One approach to voluntary labeling that AquaBounty is probably considering is whether to sell AquAdvantage salmon under a brand name that permits its identification, for example, “fast-growing.” Although AquaBounty may consider such a voluntary agreement to label food products from its AquAdvantage salmon, it is unlikely to make a formal commitment to do so for all of such products indefinitely, given the likely FDA finding of no “material difference.”

Companies marketing food from conventional salmon may choose to add to their labels “absence” claims indicating that these products are not derived from GE animals, but such claims must be truthful and not misleading under current law. This means that they may not suggest that non-GE products are in any way superior to GE products and they must be supported by a factual basis, that is, some tracing or testing system indicating that the food is in fact not from a GE animal.  It is uncertain how food producers and distributors will choose to respond to the apparent demand for such information about whether salmon fillets are GE. And so there is substantial uncertainty about how fast the market for such products will grow.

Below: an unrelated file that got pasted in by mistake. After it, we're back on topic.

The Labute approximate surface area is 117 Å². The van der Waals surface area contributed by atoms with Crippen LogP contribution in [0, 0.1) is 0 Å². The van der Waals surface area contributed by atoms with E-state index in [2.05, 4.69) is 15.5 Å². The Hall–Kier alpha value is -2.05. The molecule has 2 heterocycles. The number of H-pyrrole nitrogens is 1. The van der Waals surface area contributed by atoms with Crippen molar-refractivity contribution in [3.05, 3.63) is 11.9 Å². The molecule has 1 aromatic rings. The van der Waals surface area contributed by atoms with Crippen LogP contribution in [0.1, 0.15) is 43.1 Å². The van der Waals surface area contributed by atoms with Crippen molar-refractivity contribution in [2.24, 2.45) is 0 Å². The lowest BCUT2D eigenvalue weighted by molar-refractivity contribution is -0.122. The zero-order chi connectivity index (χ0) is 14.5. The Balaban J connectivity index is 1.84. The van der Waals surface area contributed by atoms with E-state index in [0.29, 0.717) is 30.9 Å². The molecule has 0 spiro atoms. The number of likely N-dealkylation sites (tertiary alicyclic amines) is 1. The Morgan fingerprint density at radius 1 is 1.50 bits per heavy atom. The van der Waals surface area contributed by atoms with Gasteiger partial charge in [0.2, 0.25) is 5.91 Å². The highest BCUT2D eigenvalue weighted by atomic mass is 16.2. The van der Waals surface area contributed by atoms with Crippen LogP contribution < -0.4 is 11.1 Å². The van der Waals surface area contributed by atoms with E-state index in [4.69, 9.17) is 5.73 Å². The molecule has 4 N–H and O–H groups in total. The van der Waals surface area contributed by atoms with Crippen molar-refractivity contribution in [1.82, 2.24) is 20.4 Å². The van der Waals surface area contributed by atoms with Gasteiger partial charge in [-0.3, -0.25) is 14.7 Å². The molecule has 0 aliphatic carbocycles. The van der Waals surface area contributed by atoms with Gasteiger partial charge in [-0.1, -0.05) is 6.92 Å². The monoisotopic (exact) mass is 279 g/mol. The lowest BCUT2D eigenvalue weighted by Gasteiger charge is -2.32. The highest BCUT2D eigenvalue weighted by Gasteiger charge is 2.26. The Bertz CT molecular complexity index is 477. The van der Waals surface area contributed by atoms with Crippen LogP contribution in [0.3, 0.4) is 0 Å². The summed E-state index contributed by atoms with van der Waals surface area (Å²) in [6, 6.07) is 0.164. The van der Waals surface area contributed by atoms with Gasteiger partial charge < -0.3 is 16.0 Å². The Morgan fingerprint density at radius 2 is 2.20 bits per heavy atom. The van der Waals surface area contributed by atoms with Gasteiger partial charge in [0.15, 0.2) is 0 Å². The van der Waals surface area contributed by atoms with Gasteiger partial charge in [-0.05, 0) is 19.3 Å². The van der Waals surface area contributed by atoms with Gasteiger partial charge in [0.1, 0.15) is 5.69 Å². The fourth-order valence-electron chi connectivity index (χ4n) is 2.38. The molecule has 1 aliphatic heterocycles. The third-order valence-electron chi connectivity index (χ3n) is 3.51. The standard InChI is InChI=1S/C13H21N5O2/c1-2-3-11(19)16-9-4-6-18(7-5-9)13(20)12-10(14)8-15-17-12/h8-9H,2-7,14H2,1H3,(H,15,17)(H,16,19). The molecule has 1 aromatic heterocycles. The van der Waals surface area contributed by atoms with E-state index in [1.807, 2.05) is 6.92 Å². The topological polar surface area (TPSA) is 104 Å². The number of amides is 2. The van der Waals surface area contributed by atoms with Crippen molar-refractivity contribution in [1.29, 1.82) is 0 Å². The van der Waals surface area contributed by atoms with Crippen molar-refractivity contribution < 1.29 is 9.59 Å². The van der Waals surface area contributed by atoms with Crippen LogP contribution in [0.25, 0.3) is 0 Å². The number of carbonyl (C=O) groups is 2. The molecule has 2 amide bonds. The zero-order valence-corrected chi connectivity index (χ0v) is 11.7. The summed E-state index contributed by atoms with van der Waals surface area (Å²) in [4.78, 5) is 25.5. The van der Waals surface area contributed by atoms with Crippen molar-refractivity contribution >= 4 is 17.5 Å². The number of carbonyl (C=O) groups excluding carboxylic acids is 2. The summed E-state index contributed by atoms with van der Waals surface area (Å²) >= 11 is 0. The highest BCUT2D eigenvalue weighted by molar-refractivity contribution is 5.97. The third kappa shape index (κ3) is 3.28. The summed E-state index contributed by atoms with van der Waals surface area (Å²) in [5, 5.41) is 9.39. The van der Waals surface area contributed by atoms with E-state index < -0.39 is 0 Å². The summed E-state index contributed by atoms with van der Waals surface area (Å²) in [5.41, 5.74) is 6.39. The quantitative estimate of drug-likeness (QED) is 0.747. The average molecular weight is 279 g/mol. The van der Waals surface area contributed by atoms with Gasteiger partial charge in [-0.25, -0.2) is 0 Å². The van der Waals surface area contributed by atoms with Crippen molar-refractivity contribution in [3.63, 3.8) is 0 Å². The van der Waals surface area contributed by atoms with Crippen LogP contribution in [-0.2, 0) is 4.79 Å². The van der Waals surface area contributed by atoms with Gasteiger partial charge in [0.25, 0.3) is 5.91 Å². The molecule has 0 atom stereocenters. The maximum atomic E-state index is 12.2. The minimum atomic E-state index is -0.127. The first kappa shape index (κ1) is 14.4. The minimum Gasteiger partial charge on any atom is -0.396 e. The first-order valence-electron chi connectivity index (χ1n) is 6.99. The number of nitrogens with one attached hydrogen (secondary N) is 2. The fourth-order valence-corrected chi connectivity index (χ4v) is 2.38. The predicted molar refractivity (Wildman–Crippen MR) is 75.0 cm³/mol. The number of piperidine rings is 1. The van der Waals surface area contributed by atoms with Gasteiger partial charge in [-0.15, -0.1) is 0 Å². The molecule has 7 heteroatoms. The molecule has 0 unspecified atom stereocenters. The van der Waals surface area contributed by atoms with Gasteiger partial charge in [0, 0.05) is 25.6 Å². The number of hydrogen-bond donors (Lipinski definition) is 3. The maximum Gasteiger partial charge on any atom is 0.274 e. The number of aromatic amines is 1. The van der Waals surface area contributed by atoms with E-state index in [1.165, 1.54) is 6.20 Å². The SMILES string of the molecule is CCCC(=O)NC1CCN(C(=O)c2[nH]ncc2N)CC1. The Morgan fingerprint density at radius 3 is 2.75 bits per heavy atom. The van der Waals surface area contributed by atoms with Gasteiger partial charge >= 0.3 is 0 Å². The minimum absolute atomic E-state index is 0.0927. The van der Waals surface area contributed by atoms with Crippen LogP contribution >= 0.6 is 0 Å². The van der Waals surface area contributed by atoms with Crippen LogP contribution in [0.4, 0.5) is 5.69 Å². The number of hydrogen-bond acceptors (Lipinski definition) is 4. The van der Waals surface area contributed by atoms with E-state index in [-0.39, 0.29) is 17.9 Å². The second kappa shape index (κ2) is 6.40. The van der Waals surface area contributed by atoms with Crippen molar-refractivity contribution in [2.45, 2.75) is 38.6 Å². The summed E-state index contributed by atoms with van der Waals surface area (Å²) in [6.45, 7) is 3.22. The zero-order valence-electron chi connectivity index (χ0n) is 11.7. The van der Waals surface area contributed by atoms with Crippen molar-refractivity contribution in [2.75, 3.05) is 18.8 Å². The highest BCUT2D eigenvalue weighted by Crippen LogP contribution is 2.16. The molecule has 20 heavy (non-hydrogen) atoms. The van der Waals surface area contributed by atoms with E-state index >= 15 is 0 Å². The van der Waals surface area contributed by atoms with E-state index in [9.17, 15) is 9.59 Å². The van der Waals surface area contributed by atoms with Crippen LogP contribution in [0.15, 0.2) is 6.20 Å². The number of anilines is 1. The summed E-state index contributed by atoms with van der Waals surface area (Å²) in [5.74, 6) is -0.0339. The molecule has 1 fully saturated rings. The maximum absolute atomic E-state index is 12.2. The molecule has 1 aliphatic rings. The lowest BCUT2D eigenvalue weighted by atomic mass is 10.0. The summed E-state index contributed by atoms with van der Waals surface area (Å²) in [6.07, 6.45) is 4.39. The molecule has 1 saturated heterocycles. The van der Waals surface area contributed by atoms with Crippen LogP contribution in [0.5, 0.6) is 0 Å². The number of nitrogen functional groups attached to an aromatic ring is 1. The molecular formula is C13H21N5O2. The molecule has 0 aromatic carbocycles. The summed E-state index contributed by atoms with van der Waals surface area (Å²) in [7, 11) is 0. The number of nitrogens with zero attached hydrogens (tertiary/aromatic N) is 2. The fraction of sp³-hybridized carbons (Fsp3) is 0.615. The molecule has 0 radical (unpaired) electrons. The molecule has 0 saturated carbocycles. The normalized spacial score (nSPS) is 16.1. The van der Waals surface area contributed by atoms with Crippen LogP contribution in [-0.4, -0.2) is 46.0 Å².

The third and final question is how other governments will respond. Some countries, such as Chile, may see GE AquaBounty salmon as a threat—it will compete with traditional fish farms and decrease their revenue.  Others, perhaps in Europe, may contemplate bans on food from GE animals or, if these are not labeled, bans on all U.S. exports from a class of foods. Some, such as China, will continue investing in the development of new products using this technology, even as they regulate food safety in a manner less transparent and participatory than the process adopted by FDA. 

Aquabounty’s GE salmon is a small fish to carry the burden of demonstrating the promise of such technology.  FDA should expeditiously approve the product. Such a decision would set stakeholders in the food distribution and retailing industry and consumers in motion to adapt to a new world with superior salmon and other innovative GE products.

Randall Lutter played a key role developing FDA’s policy regarding GE animals when he served as FDA’s Deputy Commissioner for Policy from 2007 to 2009. ​​